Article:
By Jane Mepham
Hundreds of articles have been written this year on ways to recession-proof your finances – from establishing a big emergency fund, to paying down debt, and to diversifying your portfolio. This is excellent advice that should work for a lot of people but I’m not sure it will do the job permanently.
Invest In Yourself
Instead, I’m going to propose investing in yourself as a way to recession-proof your financial future and possibly your whole retirement.
Warren Buffet once said, “The best investment you can make is in yourself.”
It’s the whole idea of improving your individual human capital for higher future productivity; and it’s something I encourage people to consider every day. Yes, you need to save for retirement and all the other things you hope to do in the future, but you should also focus on improving yourself for a higher return in the future.
We all have a chance to improve our human capital, and nobody, including a bad market, can take that away.
Investopedia defines human capital as the economic value of a worker’s experience and skills. The same article continues on to describe this as including assets like education, training, intelligence, skills, and other aspects valued by employers.
Nobel prize winners and economists Gary Becker and Theodore Schultz differentiated between general and specific human capital.
General human capital is training or education that benefits only the individual at any company, versus that which is specific to one company.
You have an opportunity to improve your own general human capital by taking specific training, taking part in different experiences, becoming more self-disciplined, and hanging out with people that will influence you positively.
Some of this will cost money, which you could invest in the market instead.
This brings to mind something I once heard Michael Kitces of the famous Nerd Eye View Blog discuss so eloquently on a podcast. It’s the idea of improving yourself in a way that pays off long-term versus putting that money in the market.
Here is a great example:
John is 25 years old. He has $ 6,000 that he can put into his Roth account this year. Over 10 years at a standard 6% growth rate, this will grow to about $ 9,000. Let’s consider another option – John goes back to school and completes a 6-month programming certificate program he’s been eyeing. The new technical skills learned from the program allows him to move to the next job level, giving him a pay increase of 10% instead of the predicted 2022 increase of 3.4%.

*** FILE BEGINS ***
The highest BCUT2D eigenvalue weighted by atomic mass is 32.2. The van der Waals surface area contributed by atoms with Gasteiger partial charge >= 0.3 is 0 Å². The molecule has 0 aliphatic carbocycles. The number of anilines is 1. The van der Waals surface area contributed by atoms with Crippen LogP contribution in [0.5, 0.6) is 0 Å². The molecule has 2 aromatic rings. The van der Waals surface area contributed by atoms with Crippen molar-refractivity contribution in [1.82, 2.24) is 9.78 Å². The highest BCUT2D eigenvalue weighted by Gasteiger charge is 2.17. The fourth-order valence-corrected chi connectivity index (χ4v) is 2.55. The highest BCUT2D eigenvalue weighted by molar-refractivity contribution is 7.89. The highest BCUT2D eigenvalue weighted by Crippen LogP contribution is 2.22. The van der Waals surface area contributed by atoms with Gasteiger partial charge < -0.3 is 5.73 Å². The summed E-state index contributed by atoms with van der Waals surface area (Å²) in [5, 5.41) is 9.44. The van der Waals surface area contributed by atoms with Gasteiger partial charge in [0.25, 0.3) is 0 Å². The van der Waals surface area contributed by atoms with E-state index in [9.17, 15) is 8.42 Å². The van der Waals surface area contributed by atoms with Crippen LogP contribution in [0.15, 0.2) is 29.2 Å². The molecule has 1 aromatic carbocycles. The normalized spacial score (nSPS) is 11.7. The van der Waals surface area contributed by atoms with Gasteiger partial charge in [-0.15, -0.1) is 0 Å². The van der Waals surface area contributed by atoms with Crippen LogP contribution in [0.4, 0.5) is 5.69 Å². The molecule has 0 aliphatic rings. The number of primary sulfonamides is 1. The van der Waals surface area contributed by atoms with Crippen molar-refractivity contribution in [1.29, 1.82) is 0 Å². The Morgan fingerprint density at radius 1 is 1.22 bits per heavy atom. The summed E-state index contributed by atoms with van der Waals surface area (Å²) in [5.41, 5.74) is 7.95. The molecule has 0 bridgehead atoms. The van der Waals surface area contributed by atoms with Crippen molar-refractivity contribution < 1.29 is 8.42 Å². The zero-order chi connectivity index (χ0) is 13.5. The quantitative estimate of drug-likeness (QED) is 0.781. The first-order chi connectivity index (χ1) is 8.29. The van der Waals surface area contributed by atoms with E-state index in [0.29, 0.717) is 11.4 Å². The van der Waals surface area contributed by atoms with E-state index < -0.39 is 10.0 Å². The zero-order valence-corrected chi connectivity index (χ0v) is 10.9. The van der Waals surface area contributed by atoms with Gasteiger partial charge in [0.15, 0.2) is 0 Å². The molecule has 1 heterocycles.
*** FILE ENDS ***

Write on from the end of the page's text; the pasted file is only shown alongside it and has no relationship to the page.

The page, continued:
It comes down to weighing the long-term compounding effect of spending money on yourself versus investing it in the market.
John has lost the opportunity of the 6% growth rate, but he’s gained a higher income and, in the future, his raises (assuming he stays in that job) will be based on a higher base salary.
It’s also possible that he’s gained new skill sets that make him more valuable to the company than the guy next door. It’s an open secret that companies will retain employees who bring more to the table when it comes to skills.
Practical Steps to Invest in Yourself Instead of the Market
- Create an emergency fund, ideally six months worth of reserves. If you are foreign-born, with an overseas family you may need to see on an emergency basis, your fund should include return tickets for you and your whole family.
- Take an honest assessment of your skill sets and identify gaps. There are a couple of ways to do this:
- If employed, check in with your manager and find out what skill set you need to move to the next level.
- Look at job postings to figure out skills in demand and chat with others in the industry for an inside look.
- Figure out what soft skills you need, not only to succeed at your job but to move to the next level or the next job (maybe at a different company). Be willing to take feedback on this.
3. Identify the best experience and the cost to give you the skill set you need.
There are endless ways of gaining new skill sets. A few that come to mind are formal classes, travel experiences, starting new side hustles, etc. Figure out what will give you the skills you need and do the math.
It’s also important to figure out the opportunity cost of not investing this money in the market, for it to make mathematical sense.
To be intentional I’m limiting the investment to about $ 6,000 per year, which is the current Roth IRA max contribution in 2022.
4. Go get your training.
If you follow these steps over a couple of years to become organized and intentional, you have a chance to recession-proof your financial future.
About the author: Jane Mepham
Jane Mepham is the founder & principal advisor at Elgon Financial Advisors, a registered investment advisor in the state of Texas.
She enjoys simplifying the complexities of the US financial system for immigrants and foreign-born families, including those on work visas. She loves working with her clients to map out a personal strategy that addresses all areas of their financial lives (budgets, college planning, insurance, retirement, tax planning, investing, etc.) allowing them to take full advantage of the opportunities available and avoid key financial mistakes that could derail their American dreams.